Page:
Able Baker’s “Spiral Bound Songs” is bleak and comforting all at once

The Madison project released its new EP in February.

The Madison project released its new EP in February.

Photo by Geordon Wollner.

Madison-based musician Tim Anderson’s project Able Baker may make music that sounds incredibly depressive, a mood that isn’t usually associated with motivation and productivity, but he still released a great EP even as the pandemic interrupted the recording sessions. On Spiral Bound Songs, released in February, Anderson’s careful attention to composition, coupled with production from Disq’s Isaac DeBroux-Slone and Logan Severson (full disclosure: both Severson and DeBroux-Slone are friends of mine), makes for a solid contribution to the proud legacy of sad Midwestern music.


Spiral Bound Songs is the type of record you’d listen to while you look out a rain-pelted window, wondering where all the people in your life have gone. The EP’s release in February, objectively the bleakest month in Wisconsin, seems to highlight the project’s somber mood. Remarkably consistent with his heavy guitar tones and abrasively sad lyrics, Anderson intricately layers the songs with meditative, droning synths which smoothly swell into the shout-along choruses.

Anderson wrote most of the songs on Spiral Bound Songs way before the pandemic. They are the products of years of brooding and revision. Even so, the overarching themes of isolation and despair come off as particularly prescient. The lyrics of the opening track, “Bad Vibrations,” almost perfectly describe the banal difficulties of quarantine:

“I’m still alone waiting for something
some kind of change that could change everything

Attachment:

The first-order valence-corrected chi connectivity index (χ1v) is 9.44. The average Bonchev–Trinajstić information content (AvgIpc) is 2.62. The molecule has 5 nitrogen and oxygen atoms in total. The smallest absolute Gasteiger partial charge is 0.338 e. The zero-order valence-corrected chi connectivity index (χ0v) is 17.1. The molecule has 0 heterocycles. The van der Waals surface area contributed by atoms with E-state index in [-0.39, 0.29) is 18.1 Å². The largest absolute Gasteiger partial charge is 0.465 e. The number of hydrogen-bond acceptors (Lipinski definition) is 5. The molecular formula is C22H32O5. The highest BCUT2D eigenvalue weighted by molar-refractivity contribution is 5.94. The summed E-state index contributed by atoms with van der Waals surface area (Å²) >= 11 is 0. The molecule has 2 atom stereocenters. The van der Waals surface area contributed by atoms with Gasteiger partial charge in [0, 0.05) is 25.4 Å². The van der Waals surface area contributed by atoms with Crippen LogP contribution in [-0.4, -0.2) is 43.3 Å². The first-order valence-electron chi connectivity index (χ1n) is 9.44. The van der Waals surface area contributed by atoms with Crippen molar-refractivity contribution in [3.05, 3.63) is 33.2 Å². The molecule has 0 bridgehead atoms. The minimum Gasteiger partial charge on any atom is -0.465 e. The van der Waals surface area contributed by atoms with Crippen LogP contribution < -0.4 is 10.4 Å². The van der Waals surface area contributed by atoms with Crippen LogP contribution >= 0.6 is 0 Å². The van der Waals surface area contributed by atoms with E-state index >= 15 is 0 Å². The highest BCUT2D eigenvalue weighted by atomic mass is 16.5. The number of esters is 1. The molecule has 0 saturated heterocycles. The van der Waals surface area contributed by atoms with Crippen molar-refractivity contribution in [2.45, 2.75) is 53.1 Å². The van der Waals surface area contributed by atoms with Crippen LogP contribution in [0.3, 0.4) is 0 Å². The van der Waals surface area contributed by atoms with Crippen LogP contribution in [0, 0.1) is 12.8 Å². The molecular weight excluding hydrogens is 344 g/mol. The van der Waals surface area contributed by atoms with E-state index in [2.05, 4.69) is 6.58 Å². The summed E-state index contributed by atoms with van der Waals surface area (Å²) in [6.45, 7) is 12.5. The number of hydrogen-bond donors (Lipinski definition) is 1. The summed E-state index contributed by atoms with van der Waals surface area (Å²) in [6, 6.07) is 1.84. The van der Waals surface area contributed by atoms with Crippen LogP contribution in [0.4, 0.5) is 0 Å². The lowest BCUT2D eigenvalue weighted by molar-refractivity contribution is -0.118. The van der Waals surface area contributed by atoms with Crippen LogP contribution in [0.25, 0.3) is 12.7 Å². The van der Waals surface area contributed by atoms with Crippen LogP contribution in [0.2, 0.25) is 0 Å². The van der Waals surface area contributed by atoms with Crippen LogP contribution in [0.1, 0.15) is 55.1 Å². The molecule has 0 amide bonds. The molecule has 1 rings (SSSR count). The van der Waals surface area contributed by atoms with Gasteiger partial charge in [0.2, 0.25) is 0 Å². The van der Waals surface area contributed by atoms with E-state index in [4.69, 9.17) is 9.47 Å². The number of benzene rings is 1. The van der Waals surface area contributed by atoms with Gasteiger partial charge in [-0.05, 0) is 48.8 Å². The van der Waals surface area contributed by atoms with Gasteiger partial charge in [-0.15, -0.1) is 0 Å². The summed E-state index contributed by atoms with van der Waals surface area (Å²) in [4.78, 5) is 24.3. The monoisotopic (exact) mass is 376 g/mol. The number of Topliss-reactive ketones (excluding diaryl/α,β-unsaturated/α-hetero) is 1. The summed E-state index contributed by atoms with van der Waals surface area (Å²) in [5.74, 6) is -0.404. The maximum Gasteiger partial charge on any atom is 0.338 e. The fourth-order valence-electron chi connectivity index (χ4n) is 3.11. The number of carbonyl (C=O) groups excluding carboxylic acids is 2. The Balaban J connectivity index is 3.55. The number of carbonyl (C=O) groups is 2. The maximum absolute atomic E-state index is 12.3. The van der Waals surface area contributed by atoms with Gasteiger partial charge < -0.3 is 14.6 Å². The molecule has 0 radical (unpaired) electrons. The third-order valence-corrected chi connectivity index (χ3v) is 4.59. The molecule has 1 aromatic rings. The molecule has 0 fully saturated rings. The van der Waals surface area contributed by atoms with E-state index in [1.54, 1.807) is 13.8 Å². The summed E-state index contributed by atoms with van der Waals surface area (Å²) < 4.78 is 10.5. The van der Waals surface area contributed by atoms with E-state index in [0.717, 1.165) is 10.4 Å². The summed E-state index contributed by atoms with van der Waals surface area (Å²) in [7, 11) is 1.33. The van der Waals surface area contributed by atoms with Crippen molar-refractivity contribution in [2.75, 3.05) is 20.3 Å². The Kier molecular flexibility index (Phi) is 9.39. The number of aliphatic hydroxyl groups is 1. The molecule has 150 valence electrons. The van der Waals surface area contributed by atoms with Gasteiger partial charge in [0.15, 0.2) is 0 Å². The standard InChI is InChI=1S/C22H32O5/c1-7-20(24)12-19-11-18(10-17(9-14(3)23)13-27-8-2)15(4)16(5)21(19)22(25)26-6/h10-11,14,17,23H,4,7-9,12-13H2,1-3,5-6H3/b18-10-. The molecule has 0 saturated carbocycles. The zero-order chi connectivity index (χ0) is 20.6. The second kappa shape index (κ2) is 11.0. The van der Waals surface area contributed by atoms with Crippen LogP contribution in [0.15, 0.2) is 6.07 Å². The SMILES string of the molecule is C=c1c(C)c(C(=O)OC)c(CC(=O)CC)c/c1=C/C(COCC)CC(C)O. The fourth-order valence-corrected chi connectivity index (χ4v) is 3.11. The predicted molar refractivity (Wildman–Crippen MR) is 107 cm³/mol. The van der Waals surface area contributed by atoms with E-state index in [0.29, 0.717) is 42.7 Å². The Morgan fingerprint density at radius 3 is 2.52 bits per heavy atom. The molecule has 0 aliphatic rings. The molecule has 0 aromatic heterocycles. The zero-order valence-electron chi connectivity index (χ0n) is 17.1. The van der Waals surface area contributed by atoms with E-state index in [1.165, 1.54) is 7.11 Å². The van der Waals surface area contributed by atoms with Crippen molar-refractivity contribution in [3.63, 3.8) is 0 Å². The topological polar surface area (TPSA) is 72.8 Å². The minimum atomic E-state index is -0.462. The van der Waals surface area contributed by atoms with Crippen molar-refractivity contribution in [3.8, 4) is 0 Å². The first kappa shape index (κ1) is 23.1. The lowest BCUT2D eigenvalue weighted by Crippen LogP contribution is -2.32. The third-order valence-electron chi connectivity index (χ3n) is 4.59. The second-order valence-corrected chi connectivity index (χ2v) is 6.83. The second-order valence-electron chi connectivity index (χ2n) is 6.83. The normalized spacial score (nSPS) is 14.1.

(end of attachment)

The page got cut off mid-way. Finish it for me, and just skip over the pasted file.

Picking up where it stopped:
being patient is being alone.”

We might all identify as emo these days, but bad vibes existed way before COVID. The lyrics accurately describe that eerie feeling when it seems like people avoid you because you make them sad. “Bad Vibrations” sounds exactly like the opposite of the Beach Boys song it references.

The song “Death And Dismemberment,” released as the EP’s single with a creepy music video, references both the name for a life insurance policy for accidental death and a 2003 tour documentary featuring two key influences on the band, Death Cab For Cutie and The Dismemberment Plan. Anderson’s voice even sounds pleasantly close to Death Cab For Cutie lead singer Ben Gibbard’s. In “Death and Dismemberment,” bloody imagery appears alongside depressingly hyperbolic questions like “How is slow death any different from a long life filled with regret?” Anderson says that  “Death and Dismemberment” sounds over-dramatic because it mimics thinking patterns that can lead an individual into unwarranted despair. 

“When you think about mistakes that you made just in your head, it’s easy to blow them out of proportion, and feel like it’s the end of the world,” Anderson says. 

The song “Kata,” named after a complicated karate move Anderson had trouble mastering, lightens the mood a bit, as the lyrics acknowledge the power of meditation to maintain control over unruly thoughts. It also features an “ostrich” tuning on the guitars, a notorious tuning often associated with Lou Reed in which every string is tuned to the same note. 

“We turned the lights down low and droned on [‘Kata’] for about seven minutes. Very relaxing,” recalls Anderson. 

Spiral Bound Songs offers listeners an honest and vulnerable portrayal of emotions that might be familiar, yet somewhat new for those who haven’t experienced prolonged isolation before. It can be helpful to hear the artistic version of someone else’s difficult emotions to remember that no one goes through those emotions truly alone. 

Speaking of not being alone, Anderson is currently looking for bandmates. Contact him through his Bandcamp page if you want to help bring these songs to life on stage.

An ode to the best and worst of Madison summers.

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